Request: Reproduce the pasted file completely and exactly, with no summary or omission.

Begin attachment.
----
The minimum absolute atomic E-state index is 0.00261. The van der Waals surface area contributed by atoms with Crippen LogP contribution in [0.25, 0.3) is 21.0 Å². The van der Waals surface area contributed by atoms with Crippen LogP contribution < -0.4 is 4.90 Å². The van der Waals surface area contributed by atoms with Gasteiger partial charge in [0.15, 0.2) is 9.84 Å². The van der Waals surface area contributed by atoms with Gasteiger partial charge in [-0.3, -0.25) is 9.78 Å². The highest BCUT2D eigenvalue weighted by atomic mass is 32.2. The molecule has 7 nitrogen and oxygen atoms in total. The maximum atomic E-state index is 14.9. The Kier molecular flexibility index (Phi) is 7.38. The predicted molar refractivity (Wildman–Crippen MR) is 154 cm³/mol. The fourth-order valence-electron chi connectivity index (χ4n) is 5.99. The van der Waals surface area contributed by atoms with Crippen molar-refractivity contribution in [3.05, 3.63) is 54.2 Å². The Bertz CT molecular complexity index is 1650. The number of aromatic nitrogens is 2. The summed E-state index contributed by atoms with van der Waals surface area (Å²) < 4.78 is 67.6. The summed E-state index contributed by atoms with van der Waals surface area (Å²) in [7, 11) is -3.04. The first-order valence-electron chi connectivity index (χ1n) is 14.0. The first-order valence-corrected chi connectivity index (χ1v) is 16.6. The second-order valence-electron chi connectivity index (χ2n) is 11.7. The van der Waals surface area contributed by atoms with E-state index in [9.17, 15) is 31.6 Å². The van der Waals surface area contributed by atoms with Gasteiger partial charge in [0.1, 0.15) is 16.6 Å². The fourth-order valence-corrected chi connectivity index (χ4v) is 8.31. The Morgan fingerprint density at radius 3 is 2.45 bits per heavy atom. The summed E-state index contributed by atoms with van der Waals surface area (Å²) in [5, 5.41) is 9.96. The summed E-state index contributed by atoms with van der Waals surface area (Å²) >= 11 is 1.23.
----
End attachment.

The minimum absolute atomic E-state index is 0.00261. The van der Waals surface area contributed by atoms with Crippen LogP contribution in [0.25, 0.3) is 21.0 Å². The van der Waals surface area contributed by atoms with Crippen LogP contribution < -0.4 is 4.90 Å². The van der Waals surface area contributed by atoms with Gasteiger partial charge in [0.15, 0.2) is 9.84 Å². The van der Waals surface area contributed by atoms with Gasteiger partial charge in [-0.3, -0.25) is 9.78 Å². The highest BCUT2D eigenvalue weighted by atomic mass is 32.2. The molecule has 7 nitrogen and oxygen atoms in total. The maximum atomic E-state index is 14.9. The Kier molecular flexibility index (Phi) is 7.38. The predicted molar refractivity (Wildman–Crippen MR) is 154 cm³/mol. The fourth-order valence-electron chi connectivity index (χ4n) is 5.99. The van der Waals surface area contributed by atoms with Crippen molar-refractivity contribution in [3.05, 3.63) is 54.2 Å². The Bertz CT molecular complexity index is 1650. The number of aromatic nitrogens is 2. The summed E-state index contributed by atoms with van der Waals surface area (Å²) < 4.78 is 67.6. The summed E-state index contributed by atoms with van der Waals surface area (Å²) in [7, 11) is -3.04. The first-order valence-electron chi connectivity index (χ1n) is 14.0. The first-order valence-corrected chi connectivity index (χ1v) is 16.6. The second-order valence-electron chi connectivity index (χ2n) is 11.7. The van der Waals surface area contributed by atoms with E-state index in [9.17, 15) is 31.6 Å². The van der Waals surface area contributed by atoms with Gasteiger partial charge in [0.1, 0.15) is 16.6 Å². The fourth-order valence-corrected chi connectivity index (χ4v) is 8.31. The Morgan fingerprint density at radius 3 is 2.45 bits per heavy atom. The summed E-state index contributed by atoms with van der Waals surface area (Å²) in [5, 5.41) is 9.96. The summed E-state index contributed by atoms with van der Waals surface area (Å²) >= 11 is 1.23.